We also received a smooth bore Smith gun. It arrived in boxes and required assembling. After it had been assembled as per instructions a small washer was found in one of the boxes. This item was ignored and the gun was taken onto the firing range for testing. It could fire mills bombs or phosphorus bottle bombs which burst into flames on impact. Our two corporals were to have the privilege of firing the first shots. The breach was opened and a phosphorus bomb inserted followed by the propelling charge. The two gunners crouched behind the shield and the order to fire was given. There was a bang followed by a huge burst of flame which enveloped gun and gunners. From out of this conflagration staggered our corporals, their eyebrows had gone and their tunics were smoldering. They had the appearance of having been on a good summer’s holiday. It was later discovered that the bomb had gone off in the barrel by striking the foresight screw which had protruded into the bore. The washer left in the box would have prevented this. Fortunately no lasting damage had been done and all were left smiling apart from our corporals. As an ex H.G. I enjoy DADS ARMY on TV and very often its portrayal is close to the truth but it must be remembered that good work was done during the blitz and also a number of AA guns were manned by men of the home guard and if they had been faced by German forces the old soldiers and young boys would have given their best. I was privileged to have met many interesting old soldiers while serving iii the H.G. some were to lose sons before the war was over Our sergeant was to have his son killed while serving as a paratrooper at Arnhem . He informed me while I was on leave from the Royal Navy and we went for a drink together.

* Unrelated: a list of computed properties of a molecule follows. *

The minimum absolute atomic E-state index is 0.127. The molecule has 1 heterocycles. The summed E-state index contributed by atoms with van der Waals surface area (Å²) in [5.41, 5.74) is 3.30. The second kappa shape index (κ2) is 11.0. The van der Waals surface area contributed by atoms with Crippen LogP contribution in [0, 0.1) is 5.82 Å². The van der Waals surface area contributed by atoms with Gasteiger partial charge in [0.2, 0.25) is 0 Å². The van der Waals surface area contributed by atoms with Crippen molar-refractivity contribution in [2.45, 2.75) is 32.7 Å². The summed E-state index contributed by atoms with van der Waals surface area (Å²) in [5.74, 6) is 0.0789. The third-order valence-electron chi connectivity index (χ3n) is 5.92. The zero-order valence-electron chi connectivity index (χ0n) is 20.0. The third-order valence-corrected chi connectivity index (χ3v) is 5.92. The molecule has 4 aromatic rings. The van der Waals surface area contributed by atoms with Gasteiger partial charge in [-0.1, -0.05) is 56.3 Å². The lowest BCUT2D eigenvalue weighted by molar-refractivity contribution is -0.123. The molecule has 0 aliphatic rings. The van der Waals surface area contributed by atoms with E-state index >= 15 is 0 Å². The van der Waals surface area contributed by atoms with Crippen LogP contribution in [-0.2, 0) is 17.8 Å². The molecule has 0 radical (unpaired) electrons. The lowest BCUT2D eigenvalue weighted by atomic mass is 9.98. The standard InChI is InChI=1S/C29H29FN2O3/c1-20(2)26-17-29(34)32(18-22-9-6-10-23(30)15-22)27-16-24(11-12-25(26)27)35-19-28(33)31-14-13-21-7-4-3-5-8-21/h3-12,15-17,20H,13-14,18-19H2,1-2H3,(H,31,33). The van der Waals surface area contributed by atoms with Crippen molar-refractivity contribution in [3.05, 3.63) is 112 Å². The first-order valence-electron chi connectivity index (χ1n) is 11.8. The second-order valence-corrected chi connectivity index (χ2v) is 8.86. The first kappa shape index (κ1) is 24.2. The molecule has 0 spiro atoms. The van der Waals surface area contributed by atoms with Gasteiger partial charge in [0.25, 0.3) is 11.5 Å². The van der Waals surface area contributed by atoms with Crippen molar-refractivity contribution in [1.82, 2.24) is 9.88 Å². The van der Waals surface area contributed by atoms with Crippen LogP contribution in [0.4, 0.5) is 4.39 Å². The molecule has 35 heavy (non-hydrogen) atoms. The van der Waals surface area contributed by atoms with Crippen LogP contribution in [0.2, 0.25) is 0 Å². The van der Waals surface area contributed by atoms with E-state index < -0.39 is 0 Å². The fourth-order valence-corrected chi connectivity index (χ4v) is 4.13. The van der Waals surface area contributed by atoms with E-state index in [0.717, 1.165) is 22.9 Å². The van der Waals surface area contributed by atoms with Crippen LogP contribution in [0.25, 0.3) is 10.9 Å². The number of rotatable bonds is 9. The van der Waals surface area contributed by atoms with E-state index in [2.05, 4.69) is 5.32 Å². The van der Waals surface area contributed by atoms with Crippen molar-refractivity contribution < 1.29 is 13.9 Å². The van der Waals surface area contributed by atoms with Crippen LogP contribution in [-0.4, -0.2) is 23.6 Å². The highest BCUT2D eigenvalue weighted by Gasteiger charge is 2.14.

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These messages were added to this story by site members between June 2003 and January 2006. It is no longer possible to leave messages here. Find out more about the site contributors.

Message 1 - Dad's army

Posted on: 29 December 2003 by paul gill - WW2 Site Helper

Nice story Bill. I think people were lucky to survive the burst barrel. I had a little experience circa 1980 whilst doing some work as a defence contractor guest of the TA. A cleaning rag accidentally left in a 40 mm Bofors gun emerged with a shell. No-one was hurt but it was treated as a very dangerous incident due to the risk of a burst barrel. I suppose your corporals had already got the message!

Why do you think the youngsters got the best score, was it to do with eyesight?

I didn't know the home guard manned some of the AA guns. It's an important point. From what my father has told me of his experiences in Malta, the gunners played a key role but were a prime target for any aircraft with spare ammunition and not in a hurry to get back. Unfortunately this isn't portrayed in Dad's army as its hardly the stuff of comedy!

Paul